6. The Carter Administration also gave us the "other DOE:" The Department of Education. While the energy department has a few useful functions such as the EIA, the Education Department has no reason to exist at all. Education in America is a local function and was until the DOE. Does it make sense to tax people, send the money to Washington and then get it back as grants to local school systems? Let the states do their own experiments with education.

    7. Amnesty for draft dodgers. These people made a conscious decision to break the law. Why did they deserve to be pardoned? This was a abuse of the pardon power.

    8. His handling of the whole Iran hostage crisis was inept at best, but Operation Eagle Claw (rescue attempt) is a model of incompetence. Ill conceived and ill executed, this mission failed utterly and made the situation much worse. Typical Carter.

    9. Carter did not know how to be president. He would go to bed reading jet fighter manuals. His attention to detail was inappropriate for even an assistant cabinet secretary. A sign of an incompetent leader is the inability to delegate authority.

    All this is a shame because Carter is an intelligent man. You didn't get into Rickover's nuclear submarine force without being smart. Too bad for Carter.

    As an ex-president Carter has been even worse, revealing himself to be an anti-Semite.

  4. I never really understood the paroxysms of irritation that Carter aroused in people (notably Helmut Schmidt). The only time I got really irritated was when he pulled out of the Moscow Olympics.

  5. Funny, I went to school with Andrew but I don't remember that he or I or anyone we knew "hated" Carter. My recollection is that we just thought he was sort of inept, which he was.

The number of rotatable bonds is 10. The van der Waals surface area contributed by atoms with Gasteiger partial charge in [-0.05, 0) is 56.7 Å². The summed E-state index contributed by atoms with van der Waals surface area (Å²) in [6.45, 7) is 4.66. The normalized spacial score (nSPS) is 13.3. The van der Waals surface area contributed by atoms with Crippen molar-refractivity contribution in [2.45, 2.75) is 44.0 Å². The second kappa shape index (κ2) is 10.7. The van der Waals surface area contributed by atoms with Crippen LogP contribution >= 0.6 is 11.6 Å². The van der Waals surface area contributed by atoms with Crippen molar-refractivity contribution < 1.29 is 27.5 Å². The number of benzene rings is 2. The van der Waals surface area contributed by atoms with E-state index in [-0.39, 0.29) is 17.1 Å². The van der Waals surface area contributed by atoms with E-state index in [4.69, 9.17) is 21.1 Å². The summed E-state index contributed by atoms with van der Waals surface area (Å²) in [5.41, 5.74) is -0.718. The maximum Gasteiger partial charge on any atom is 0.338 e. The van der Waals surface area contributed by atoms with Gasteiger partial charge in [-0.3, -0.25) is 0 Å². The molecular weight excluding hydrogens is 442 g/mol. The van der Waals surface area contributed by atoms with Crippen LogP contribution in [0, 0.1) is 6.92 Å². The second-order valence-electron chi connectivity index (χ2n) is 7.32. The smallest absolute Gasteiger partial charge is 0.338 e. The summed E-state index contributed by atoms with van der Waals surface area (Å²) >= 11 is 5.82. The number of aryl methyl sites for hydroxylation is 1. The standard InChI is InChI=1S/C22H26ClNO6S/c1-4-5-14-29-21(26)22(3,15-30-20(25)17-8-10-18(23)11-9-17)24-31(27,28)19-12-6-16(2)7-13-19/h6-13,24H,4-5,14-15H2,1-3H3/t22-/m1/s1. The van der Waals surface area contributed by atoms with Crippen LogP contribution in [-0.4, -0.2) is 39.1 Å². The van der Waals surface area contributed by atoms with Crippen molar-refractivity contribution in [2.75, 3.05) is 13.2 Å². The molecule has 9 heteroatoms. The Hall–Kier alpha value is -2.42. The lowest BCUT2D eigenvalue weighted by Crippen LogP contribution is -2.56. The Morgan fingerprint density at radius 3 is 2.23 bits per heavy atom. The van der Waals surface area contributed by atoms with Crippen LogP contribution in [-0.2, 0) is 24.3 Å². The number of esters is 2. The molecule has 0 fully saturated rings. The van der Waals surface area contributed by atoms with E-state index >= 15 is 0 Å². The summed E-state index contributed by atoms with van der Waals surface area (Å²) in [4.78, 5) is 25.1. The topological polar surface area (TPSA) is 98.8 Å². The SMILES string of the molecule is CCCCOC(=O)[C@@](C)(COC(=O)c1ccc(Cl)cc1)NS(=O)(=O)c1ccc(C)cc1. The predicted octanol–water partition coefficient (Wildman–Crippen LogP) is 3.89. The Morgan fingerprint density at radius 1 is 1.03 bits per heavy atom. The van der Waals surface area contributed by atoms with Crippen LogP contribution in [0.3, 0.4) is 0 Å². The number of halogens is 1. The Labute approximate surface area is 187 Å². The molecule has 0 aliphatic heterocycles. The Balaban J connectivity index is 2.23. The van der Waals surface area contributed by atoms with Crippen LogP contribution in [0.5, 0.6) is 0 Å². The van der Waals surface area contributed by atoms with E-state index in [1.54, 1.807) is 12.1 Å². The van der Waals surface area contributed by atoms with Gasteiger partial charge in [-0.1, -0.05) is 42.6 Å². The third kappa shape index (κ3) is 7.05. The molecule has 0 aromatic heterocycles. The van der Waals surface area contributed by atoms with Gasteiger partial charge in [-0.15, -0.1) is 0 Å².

I'm no expert on Carter's (or anyone's) presidency, but my general feeling is that his main problems were (1) he wasn't pragmatic enough: he had the crazy idea that if something was obviously the right thing to do, Congress would go along. (Viewed from our vantage point now, this seems almost moronic, but I think it seemed more believable at the time); and (2) he trusted his military and political advisors too much, in terms of his foreign policy agenda. This seems to me to be less forgivable than (1), because it was so soon after Vietnam that you'd think you'd know better than, for instance, to trust an optimistic political or military assessment of an insurgency against a despot we were supporting. (I'm talking about Iran, which I hope is obvious). And going along with the hostage rescue attempt…OK, you've got your top military guys saying "oh, absolutely, this is going to work," and I guess you desperately want to believe them, but you can't expect the military brass to give you an honest assessment of this sort of thing.

    But I think Carter looks a lot better in retrospect. At least he had the right ideas on a lot of things, even though he was ineffectual. Contrast that with Reagan, who had disastrously bad ideas that he was able to execute all to well.

    And Carter has been pretty good as an ex-president, participating usefully in election monitoring and other activities, and being the most prominent U.S. figure to speak some obvious truths about Cuba and Israel. So, I give him more credit now than I used to.

  6. Phil:

    Hmmm, maybe "hate" is too strong. Perhaps it would be better to say we despised him. I don't think we thought he was merely well-meaning but inept; I recall an actual feeling of dislike.

  7. Andrew, you may have despised Carter, though I don't remember you ever saying so. Of course, I might have just forgotten…although I do remember some of our politically related discussions of approximately that era: welfare queens, "trees cause pollution," and so on. But I could easily have forgotten anything you said about Carter.

    As for me, I'm almost certain that I didn't despise him, although I do remember thinking he was not good. He was the first president whose performance I could even begin to judge for myself, so I didn't have a lot to go on.

Comments are closed.